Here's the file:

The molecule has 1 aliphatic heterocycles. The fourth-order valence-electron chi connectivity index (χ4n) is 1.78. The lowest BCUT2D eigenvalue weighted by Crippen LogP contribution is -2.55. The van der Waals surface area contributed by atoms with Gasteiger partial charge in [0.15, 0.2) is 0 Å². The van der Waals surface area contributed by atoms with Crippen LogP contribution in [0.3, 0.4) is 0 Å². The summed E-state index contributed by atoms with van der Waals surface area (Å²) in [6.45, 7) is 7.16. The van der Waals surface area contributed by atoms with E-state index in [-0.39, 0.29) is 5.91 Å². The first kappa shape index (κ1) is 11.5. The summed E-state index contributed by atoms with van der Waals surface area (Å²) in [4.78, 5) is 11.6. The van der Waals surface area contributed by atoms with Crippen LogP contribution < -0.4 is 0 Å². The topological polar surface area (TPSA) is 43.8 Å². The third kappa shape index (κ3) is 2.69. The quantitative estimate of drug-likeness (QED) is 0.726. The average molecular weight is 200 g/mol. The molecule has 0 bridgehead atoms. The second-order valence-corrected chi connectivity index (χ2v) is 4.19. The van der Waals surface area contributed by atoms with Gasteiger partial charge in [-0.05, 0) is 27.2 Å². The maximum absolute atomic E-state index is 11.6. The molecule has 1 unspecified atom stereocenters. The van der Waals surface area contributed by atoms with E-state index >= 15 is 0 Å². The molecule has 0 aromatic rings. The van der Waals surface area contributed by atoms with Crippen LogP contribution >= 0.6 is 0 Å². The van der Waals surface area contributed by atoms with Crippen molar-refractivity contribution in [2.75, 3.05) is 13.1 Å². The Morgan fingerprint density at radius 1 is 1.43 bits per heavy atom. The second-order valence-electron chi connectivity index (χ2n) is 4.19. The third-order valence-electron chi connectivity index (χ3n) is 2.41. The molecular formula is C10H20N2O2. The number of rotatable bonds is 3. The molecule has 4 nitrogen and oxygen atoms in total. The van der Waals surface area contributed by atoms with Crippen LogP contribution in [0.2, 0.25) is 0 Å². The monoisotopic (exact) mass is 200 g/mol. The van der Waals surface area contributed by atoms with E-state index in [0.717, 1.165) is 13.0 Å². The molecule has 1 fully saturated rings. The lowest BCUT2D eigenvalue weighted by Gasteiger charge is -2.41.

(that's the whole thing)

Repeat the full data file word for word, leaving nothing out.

The molecule has 1 aliphatic heterocycles. The fourth-order valence-electron chi connectivity index (χ4n) is 1.78. The lowest BCUT2D eigenvalue weighted by Crippen LogP contribution is -2.55. The van der Waals surface area contributed by atoms with Gasteiger partial charge in [0.15, 0.2) is 0 Å². The van der Waals surface area contributed by atoms with Crippen LogP contribution in [0.3, 0.4) is 0 Å². The summed E-state index contributed by atoms with van der Waals surface area (Å²) in [6.45, 7) is 7.16. The van der Waals surface area contributed by atoms with E-state index in [-0.39, 0.29) is 5.91 Å². The first kappa shape index (κ1) is 11.5. The summed E-state index contributed by atoms with van der Waals surface area (Å²) in [4.78, 5) is 11.6. The van der Waals surface area contributed by atoms with Crippen LogP contribution < -0.4 is 0 Å². The topological polar surface area (TPSA) is 43.8 Å². The third kappa shape index (κ3) is 2.69. The quantitative estimate of drug-likeness (QED) is 0.726. The average molecular weight is 200 g/mol. The molecule has 0 bridgehead atoms. The second-order valence-corrected chi connectivity index (χ2v) is 4.19. The van der Waals surface area contributed by atoms with Gasteiger partial charge in [-0.05, 0) is 27.2 Å². The maximum absolute atomic E-state index is 11.6. The molecule has 1 unspecified atom stereocenters. The van der Waals surface area contributed by atoms with E-state index >= 15 is 0 Å². The molecule has 0 aromatic rings. The van der Waals surface area contributed by atoms with Crippen LogP contribution >= 0.6 is 0 Å². The van der Waals surface area contributed by atoms with Crippen molar-refractivity contribution in [2.75, 3.05) is 13.1 Å². The Morgan fingerprint density at radius 1 is 1.43 bits per heavy atom. The second-order valence-electron chi connectivity index (χ2n) is 4.19. The third-order valence-electron chi connectivity index (χ3n) is 2.41. The molecular formula is C10H20N2O2. The number of rotatable bonds is 3. The molecule has 4 nitrogen and oxygen atoms in total. The van der Waals surface area contributed by atoms with Crippen LogP contribution in [0.2, 0.25) is 0 Å². The monoisotopic (exact) mass is 200 g/mol. The van der Waals surface area contributed by atoms with E-state index in [0.717, 1.165) is 13.0 Å². The molecule has 1 fully saturated rings. The lowest BCUT2D eigenvalue weighted by Gasteiger charge is -2.41.